Culling of Pigs Expected to Happen on Schedule

PHILIPPINES - The National Epidemiology Center (NEC) of the Department of Health and the Bureau of Animal Industry (BAI) expect to finish the depopulation of some 6,000 pigs from a farm in Pandi, Bulacan on Wednesday.
calendar icon 3 March 2009
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BAI Director, Davinio Catbagan Jr., said that on Sunday, they had killed and buried 472 Ebola Reston virus pig carriers on Sunday.

Mr Catbagan said that they expect to shift to a higher gear today, with their killing, burning and burying to be done in the morning and afternoon, according to The Manila Times.

Mr Catbagan said that they hope to be able to achieve more than the target 500 a day.

Because of this, Mr Catbagan said, they can more than double their speed, and expect to finish it by Wednesday.

NEC Director Dr Eric Tayag assured the public that the buried pigs could not be excavated since it is buried below the ground and inside the farm itself.

He added that access to the farm is also limited.

Pigs to be Shot if Stunning Proves a Failure

The number of pigs culled turned out to be 1,237 by day two at a farm in Pandi, Bulacan, reports ABS-CBN News.

Bulacan's provincial health officer, Dr. Joy Gomez, who is also the spokesperson for the depopulation committee, reported Tuesday morning that the big increase in number from 442 yesterday is due to the adjustments and lessons learned from the procedures in last Sunday's dry-run.

According to Dr Gomez, depopulation teams started working around three in the afternoon on Monday and ended at past eight in the evening with 795 pigs culled.

Stunning, through the use of a captive bolt, is still the method used to cull the pigs.

New photos and videos were also released to media showing workers unloading pigs on the pit, workers taking tissue samples on pigs' carcasses, and the actual burning of culled pigs.

At Bocaue Public Market, which is two towns away from Pandi, Governor Jonjon Mendoza on Tuesday checked if the contamination of Ebola Reston virus at a farm in Pandi has affected pork sales in public markets of the province.

It turned out that pork sales were at a low even before the virus contamination was publicised.

Meanwhile, in the Markets

Meanwhile, Business World reports that the agriculture department plans to ask hog industry leaders next month to review their prices in a bid to spur currently dampened consumption.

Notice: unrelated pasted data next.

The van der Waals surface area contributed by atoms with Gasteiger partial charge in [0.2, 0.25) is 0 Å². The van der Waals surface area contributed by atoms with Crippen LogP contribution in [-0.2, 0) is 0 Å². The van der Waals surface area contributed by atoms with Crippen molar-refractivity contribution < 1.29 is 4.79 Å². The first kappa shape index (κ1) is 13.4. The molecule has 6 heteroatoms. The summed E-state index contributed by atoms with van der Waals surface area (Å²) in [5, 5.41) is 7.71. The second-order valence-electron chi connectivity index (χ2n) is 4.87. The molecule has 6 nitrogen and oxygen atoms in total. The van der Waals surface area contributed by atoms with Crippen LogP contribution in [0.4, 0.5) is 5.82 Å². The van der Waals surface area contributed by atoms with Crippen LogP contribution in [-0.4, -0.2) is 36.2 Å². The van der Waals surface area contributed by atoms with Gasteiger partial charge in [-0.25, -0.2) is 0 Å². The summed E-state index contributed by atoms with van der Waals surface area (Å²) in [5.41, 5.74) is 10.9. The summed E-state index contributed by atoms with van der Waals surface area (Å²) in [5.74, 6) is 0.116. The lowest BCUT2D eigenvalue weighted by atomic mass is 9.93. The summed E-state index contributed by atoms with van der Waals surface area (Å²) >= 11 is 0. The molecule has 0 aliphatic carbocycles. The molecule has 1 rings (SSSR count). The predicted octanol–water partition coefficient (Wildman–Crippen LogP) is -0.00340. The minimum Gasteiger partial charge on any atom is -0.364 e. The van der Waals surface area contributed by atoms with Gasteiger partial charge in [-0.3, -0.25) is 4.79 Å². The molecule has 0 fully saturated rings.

"There is already reduced consumption people are shying away from pork products," Agriculture Assistant Secretary Salvador S. Salacup said in a telephone interview yesterday.

Mr Salacup said the drop in pork consumption resulted from a confluence of the Lenten season, the Ebola Reston scare, and high pork prices.

But Renato R. Eleria, chairman of the National Federation of Hog Farmers, Inc., said in a separate phone interview that "the occasional drop in consumption is not because of the Ebola Reston, but because retail prices have not gone down."

Pork prices rose to P160 per kilogram to P190/kg. last week from P150-P190/kg. in January and from P145-P170/kg. in end-December because of high feed prices, Bureau of Agricultural Statistics data show.

Meanwhile, prices of corn, the main ingredient in animal feeds, rose to P21/kg. late in January fromP13-14/kg. in early January and from P12/kg. in December amid tight supply. Retail prices of corn were at P22.25/kg. late in February. The private sector shipped 100,000 metric tons of corn from Brazil and 120,000 MT of feed wheat — a feed ingredient used as a substitute for corn — from Ukraine last month to address the shortage. Mr. Eleria said farm-gate prices have fallen this month by P5/kg. from P110/kg. in January, but retail prices have yet to adjust accordingly.

The department will review cost of production and effects of the Ebola Reston scare on consumption, Mr Salacup said.

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